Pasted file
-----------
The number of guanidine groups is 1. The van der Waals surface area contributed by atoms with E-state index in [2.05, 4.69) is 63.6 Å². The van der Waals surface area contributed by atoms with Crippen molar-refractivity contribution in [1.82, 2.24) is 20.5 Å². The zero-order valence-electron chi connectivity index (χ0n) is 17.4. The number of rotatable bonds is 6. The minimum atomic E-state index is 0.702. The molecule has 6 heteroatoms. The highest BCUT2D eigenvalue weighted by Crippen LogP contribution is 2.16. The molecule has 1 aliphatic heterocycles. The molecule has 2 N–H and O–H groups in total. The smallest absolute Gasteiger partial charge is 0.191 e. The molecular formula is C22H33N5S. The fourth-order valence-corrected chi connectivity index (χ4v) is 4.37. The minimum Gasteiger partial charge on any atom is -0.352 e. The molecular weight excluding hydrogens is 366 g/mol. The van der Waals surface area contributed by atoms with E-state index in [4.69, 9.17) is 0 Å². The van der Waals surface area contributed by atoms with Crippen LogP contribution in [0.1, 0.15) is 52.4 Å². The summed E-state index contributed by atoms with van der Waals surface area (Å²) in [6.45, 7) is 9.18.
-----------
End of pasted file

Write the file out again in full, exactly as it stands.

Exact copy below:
The number of guanidine groups is 1. The van der Waals surface area contributed by atoms with E-state index in [2.05, 4.69) is 63.6 Å². The van der Waals surface area contributed by atoms with Crippen molar-refractivity contribution in [1.82, 2.24) is 20.5 Å². The zero-order valence-electron chi connectivity index (χ0n) is 17.4. The number of rotatable bonds is 6. The minimum atomic E-state index is 0.702. The molecule has 6 heteroatoms. The highest BCUT2D eigenvalue weighted by Crippen LogP contribution is 2.16. The molecule has 1 aliphatic heterocycles. The molecule has 2 N–H and O–H groups in total. The smallest absolute Gasteiger partial charge is 0.191 e. The molecular formula is C22H33N5S. The fourth-order valence-corrected chi connectivity index (χ4v) is 4.37. The minimum Gasteiger partial charge on any atom is -0.352 e. The molecular weight excluding hydrogens is 366 g/mol. The van der Waals surface area contributed by atoms with E-state index in [4.69, 9.17) is 0 Å². The van der Waals surface area contributed by atoms with Crippen LogP contribution in [0.1, 0.15) is 52.4 Å². The summed E-state index contributed by atoms with van der Waals surface area (Å²) in [6.45, 7) is 9.18.